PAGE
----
When it comes to food in Eau Claire, I have good number of favorites. The cheeseburgers at the Court ‘n House, fish & chips and the blackened tuna steak sandwich at Mogie’s, cajun pasta at Cicone’s and the Ahi Tuna at Grizzly’s all rank high and I have to have them all fairly regularly.
But there’s one dish that’s so good that it actually influenced my decision when I decided to move last May. There’s a lot of awesome things about where I live right now. Farmer’s market, great bars, Charly’s Market, Cafe Tempo…all great, sure, whatever. But none compare to the awesomeness that is the red curry chicken at Pad Thai. It was the first thing I had to have on my move-in day downtown. If you haven’t tried it yet, YOU’RE DOING LIFE WRONG.
A couple years ago I’d heard what an awesome dish it was and I gave it a shot. Dudes, it’s borderline life-changing. It’s not too spicy, even at its hottest. It’s a big portion, enough for two. It’s even relatively healthy. There have been Sundays when I’ve been legitimately depressed because Pad Thai was closed. Now I try the red curry whenever I hit up a new Thai joint, and nothing ever compares.
So yea, it’s awesome and I doubt I ever get it again. Not after what I made last night.
Like I said, Pad Thai is closed on Sundays. This blows, because after the damage I typically do to my body on Friday and Saturday nights all I want is something light and healthy. But necessity is the mother of all invention and I wasn’t going to let something as simple as a closed restaurant keep me from what I craved.
Now, I’ve never made anything close to resembling Thai cuisine before. To be honest, I still probably haven’t. I didn’t necessarily try to copy Pad Thai, they were just the inspiration. I know there are some ingredients below that aren’t in traditional Thai, but I like ’em and I figured it’d go well with the dish.
I feel like this was a pretty good attempt, particularly when my method was basically “throw some shit into a pot and hope it tastes good”.
It did, SO LET’S ROLL.
Red Curry Chicken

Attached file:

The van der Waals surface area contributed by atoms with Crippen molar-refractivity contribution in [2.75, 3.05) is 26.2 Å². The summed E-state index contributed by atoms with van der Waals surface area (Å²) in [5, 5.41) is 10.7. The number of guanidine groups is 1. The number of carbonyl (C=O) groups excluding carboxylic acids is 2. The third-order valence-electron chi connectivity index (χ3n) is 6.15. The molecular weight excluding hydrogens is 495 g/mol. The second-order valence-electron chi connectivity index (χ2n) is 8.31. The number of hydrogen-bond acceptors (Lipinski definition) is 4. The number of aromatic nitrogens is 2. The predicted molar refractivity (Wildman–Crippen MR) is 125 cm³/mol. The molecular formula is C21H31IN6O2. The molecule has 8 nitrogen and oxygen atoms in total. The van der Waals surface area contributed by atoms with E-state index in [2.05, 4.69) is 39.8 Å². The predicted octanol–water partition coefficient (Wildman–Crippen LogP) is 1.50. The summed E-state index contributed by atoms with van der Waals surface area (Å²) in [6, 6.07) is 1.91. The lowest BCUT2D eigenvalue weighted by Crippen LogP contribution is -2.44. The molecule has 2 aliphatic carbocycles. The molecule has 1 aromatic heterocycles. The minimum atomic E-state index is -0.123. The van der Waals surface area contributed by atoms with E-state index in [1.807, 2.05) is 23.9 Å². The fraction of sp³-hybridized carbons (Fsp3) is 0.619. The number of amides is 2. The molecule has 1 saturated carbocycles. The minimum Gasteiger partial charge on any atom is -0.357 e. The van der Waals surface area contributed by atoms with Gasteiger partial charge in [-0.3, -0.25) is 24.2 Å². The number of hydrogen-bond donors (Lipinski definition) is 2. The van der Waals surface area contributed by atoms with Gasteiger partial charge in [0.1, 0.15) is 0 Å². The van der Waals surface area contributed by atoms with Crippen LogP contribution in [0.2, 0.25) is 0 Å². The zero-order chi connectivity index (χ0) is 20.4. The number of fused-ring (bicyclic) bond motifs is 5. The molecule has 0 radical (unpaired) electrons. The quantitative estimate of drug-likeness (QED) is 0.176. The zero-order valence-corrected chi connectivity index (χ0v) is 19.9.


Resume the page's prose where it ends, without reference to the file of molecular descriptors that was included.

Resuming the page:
1 lb boneless, skinless chicken, cut into strips (I suspect Pad Thai uses chicken thighs)
1 tsp hot chili oil
1 tsp olive oil
1 tsp kosher salt
1 tsp pepper
1 14 oz can Lite Coconut Milk
1 red bell pepper, julienne
1 green bell pepper, julienne
1 red onion, julienne
1 jalapeno, seeded and finely diced
1 whole shallot, diced
2 tbsp ginger, diced (about the size of your thumb)
4 cloves of garlic, diced
1 15 oz can of baby corn, preferably chopped
1 8 oz can of bamboo shoots, sliced
1/2 tbsp dried cilantro
1/2 tbsp dried parsley
1/2 tbsp dried basil
1/2 tbsp dried bay leaf
1/4 cup heavy cream
2 tbsp red curry paste (yea, I got the jarred stuff and didn’t make my own. Whatever.)
1 – GET YOUR SHIT READY. There’s actually very little cooking to do here and it all goes pretty quick. So do your chopping, slicing and measuring beforehand. This is basic and you should be doing it whenever you cook anything, but with 20+ ingredients here it’s important.
2 – In a 2 QT covered pan, heat your chili and olive oil over medium heat. When it’s hot, add your chicken and salt. Sauté the chicken until the meat is close to done, about four minutes.
3 – Add the finely diced ginger, garlic and shallots and continue cooking until the aroma of the garlic and ginger is strong, about three minutes.
4 – Add EVERYTHING ELSE. Oh, and a 1/2 cup of water.
Seriously, just dump all that awesome stuff in the pot.
First, the coconut milk and water. Then the peppers, onion, corn, bamboo shoots and herbs. Then the cream and (finally) the red curry paste*.
5 – Drop the heat to medium low and let it simmer for 30 minutes, or until you get the consistency you want. I like mine less soupy so I let it reduce for a while. I think you’ll know it’s done when your red curry chicken looks a very bright orange.
6 – Serve with rice. BOOM.
*IMPORTANT: I love me some heat. The above recipe isn’t all that hot in my opinion, but I tend to tolerate heat better than most of my friends. Most curry recipes I’ve seen call for significantly less red curry, but I find the flavor to more or less suck without at least one tablespoon. So I’d start with that and add more as it cooks. The flavor becomes stronger the longer you let it reduce.
Overall this is a pretty easy, pretty cheap (seriously), pretty healthy and hella flavorful meal. I ate a little when it was done (cooking anything makes me lose my appetite), vacuum-sealed and froze individual portions for down the road.
Give it a shot, let me know what you think.